What is important to realize about President Reagan, now that he has finally translated his repeated warnings to terrorists into military action against Libya, is that he has become acutely conscious that time is running out on his presidency.

Reagan is a fatalist who rarely expresses intimations of mortality or reflects on the limitations of presidential power. He scorns the notion that he is a "lame duck." Yet in a nationally televised speech March 16, he said, "I have only three years left to serve my country, three years to carry out the responsibilities you have entrusted to me, three years to work for peace."

The speech was a plea for military aid to Nicaraguan rebels, a proposal now diverted into in the parliamentary limbo of the House. But this particular passage applies with equal force to Reagan's deep frustration about international terrorism, which popped into public view at a news conference last June 18 while passengers on TWA Flight 847 were held hostage in Beirut.

"I've pounded a few walls myself when I'm alone about this," Reagan said then. "It is frustrating. But, as I say, you have to be able to pinpoint the enemy. You can't just start shooting without having someone in your gun sights."

Last week, U.S. planes had Libyan leader Muammar Qaddafi in their bomb sights and wound up killing his infant daughter. That is what happens in war, any war, and the provocations for this raid included many incidents in which terrorists directed or harbored by Qaddafi deliberately murdered civilians.

So, Reagan probably has a justifiable case that he acted in preemptive self-defense, even though he said at the June 18 news conference that "striking a blow in a general direction" would be "a terrorist act in itself and the killing and victimizing of innocent people." Information revealed in the wake of the U.S. attack suggests that the mission had the quite specific purposes of killing Qaddafi or, failing that, of encouraging a coup that would overthrow him.

But to say Reagan's decision is justified is not to determine that it is also wise. This judgment depends on intangible determinations not easily quantified. Will the raid deter future terrorist strikes? Maybe and maybe not, say U.S. officials, who are braced for future terrorism and additional retaliation. Would there be a similiar response to terrorism traced to Iran and Syria? Probably not, officials acknowledge, because there are significant differences in the consequences of striking these countries.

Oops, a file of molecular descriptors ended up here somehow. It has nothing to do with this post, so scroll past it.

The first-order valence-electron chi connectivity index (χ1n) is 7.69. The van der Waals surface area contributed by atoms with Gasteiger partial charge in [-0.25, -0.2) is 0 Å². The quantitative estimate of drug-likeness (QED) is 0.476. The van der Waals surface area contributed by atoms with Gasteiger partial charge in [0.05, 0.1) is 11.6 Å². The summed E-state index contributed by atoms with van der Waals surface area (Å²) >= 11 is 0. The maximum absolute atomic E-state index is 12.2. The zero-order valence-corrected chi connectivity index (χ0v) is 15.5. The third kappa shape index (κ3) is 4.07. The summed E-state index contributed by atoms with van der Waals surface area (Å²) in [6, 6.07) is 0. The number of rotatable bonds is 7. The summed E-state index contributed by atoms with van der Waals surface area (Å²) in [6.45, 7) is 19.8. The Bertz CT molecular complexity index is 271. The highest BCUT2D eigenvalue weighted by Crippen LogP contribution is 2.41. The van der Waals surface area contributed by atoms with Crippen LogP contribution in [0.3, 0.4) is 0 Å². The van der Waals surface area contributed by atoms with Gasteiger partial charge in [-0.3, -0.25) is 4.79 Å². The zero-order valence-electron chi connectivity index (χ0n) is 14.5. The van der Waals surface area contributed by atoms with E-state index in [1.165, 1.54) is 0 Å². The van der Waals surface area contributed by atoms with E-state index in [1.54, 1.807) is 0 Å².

The most important intangible is the question of whether the raid had a long-term purpose beyond venting the emotional frustration building in this country since Americans were held hostage in Iran. One U.S. policy analyst who supported the mission worries that the prospects "after Qaddafi" may not necessarily be an improvement. He believes that Qaddafi may be succeeded by a less fanatic but equally anti-American military government more firmly allied with the Soviet Union.

If so, was the raid worth it? The policy analyst who supported the decision on grounds of self-defense has his doubts. "What's worrisome is that we don't have a very long look into the future," he told me. "We know where we want to be next week but not where we want to be six months from now."

Nor does the administration seem to know where it wants to be six months from now in its Soviet relations. There are signs that the Soviets, under economic pressures enhanced by tumbling oil prices, are eager for an arms-control agreement that would reduce weapons costs and inspire trade with the West. If Reagan is similarly inclined, he has given no clue. While few would mourn the loss of another happy-talk summit, a reduction of nuclear weapons would be valued long after the raid on Libya is a distant memory.

In this context, Reagan's recognition that time is running out on his presidency could prove significant. His retaliation against Libya has proved tremendously popular, but his time to negotiate with the Soviets is growing short. It is devoutly hoped that he remembers his insight of March 16, when he told the American people that he has only three years left "to work for peace."

Reaganism of the Week: Speaking to attorneys on Law Day last Wednesday, the president was greeted by applause and said: "Thank you very much. You make me feel very good in case Mr. Qaddafi brings legal action against me."